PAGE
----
PRETORIA, South Africa -- South African prosecutors pushed Friday to keep Oscar Pistorius behind bars, painting the double-amputee track star as a killer offering an improbable defense in the shooting death of his model girlfriend.
The decision by Chief Magistrate Desmond Nair whether to release Pistorius or keep him jailed pending trial is expected Friday afternoon. It comes after a four-day bail hearing that has been remarkable for not only its length but its allegations of miscues by a lead police investigator who himself faces attempted murder charges.
Pistorius is accused of premeditated murder in the February 14 shooting death of Reeva Steenkamp, 29. Authorities and Pistorius' team agree that he killed Steenkamp, but Pistorius says he mistook her for an intruder.
Prosecutor Gerrie Nel told the judge in final arguments before a packed Pretoria courtroom that Pistorius doesn't deserve bail.
"He must realize that long-term imprisonment is almost guaranteed. He might think he'll be acquitted."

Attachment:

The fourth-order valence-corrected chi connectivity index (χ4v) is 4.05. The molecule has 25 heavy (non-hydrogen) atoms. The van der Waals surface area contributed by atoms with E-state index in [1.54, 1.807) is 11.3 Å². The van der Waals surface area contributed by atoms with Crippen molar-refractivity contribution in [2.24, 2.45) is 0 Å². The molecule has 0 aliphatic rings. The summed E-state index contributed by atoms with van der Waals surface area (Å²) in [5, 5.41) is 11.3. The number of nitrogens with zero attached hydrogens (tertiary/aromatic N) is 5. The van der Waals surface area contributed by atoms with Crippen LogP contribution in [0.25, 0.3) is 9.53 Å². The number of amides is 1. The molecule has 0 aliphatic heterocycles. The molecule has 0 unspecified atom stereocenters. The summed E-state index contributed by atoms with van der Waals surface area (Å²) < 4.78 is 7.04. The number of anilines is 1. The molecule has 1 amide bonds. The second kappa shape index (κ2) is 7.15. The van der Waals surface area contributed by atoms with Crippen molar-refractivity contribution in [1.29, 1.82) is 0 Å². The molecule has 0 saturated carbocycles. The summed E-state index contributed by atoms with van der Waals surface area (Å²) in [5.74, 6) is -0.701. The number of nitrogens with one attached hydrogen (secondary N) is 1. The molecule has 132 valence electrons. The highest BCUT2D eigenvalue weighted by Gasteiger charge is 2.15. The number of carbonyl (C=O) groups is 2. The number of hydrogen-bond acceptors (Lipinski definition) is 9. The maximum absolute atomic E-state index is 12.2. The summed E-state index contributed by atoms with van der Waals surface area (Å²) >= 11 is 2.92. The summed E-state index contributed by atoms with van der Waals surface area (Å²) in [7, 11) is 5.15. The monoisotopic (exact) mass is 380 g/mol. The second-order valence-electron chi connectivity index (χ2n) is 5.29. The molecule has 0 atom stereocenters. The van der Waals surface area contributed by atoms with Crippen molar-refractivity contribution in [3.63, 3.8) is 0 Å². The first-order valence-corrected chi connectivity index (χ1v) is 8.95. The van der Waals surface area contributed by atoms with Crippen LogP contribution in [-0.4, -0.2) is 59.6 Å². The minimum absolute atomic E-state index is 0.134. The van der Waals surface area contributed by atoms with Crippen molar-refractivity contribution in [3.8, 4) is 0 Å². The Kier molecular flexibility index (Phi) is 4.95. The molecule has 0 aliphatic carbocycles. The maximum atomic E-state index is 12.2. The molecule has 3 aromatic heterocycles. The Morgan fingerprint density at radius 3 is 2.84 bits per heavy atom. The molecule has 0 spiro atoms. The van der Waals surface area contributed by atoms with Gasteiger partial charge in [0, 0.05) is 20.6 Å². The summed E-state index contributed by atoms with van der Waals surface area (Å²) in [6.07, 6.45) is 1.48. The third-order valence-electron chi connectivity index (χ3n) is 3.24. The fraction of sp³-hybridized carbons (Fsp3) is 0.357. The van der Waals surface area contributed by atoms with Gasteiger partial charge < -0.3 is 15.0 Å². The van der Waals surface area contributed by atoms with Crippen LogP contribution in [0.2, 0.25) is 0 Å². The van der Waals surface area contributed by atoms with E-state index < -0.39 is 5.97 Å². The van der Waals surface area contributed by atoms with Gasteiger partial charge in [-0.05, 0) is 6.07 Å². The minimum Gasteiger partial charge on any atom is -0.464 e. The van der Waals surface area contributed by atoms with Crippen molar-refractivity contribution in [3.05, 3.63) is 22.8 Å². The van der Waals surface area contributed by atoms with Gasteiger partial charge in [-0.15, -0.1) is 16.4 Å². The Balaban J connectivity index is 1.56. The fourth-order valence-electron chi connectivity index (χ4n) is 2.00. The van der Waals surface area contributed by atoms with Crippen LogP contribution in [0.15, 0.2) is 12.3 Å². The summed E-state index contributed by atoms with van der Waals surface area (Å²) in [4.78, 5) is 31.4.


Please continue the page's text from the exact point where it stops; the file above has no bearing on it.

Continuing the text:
The prosecution had several notable missteps during the bail hearing, including the removal of the lead investigator, who had earlier acknowledged under questioning from defense attorney Barry Roux that police could have contaminated the crime scene and had failed to properly catalog evidence.
The South African Police Service pulled the investigator, Hilton Botha, from the case Thursday after prosecutors reinstated seven counts of attempted murder charges against him. Botha is accused of opening fire on a minibus full of people while allegedly drunk in 2011.
Prosecutors allege that Pistorius, 26, killed his girlfriend after a heated argument in the early morning hours of Valentine's Day.
The sprinter, however, says he thought an intruder was hiding in a toilet room inside the bathroom of his Pretoria home. He says he fired into the room in a fit of terror before realizing Steenkamp was inside.
Nair questioned Nel over the prosecution's assertion that Pistorius was a flight risk.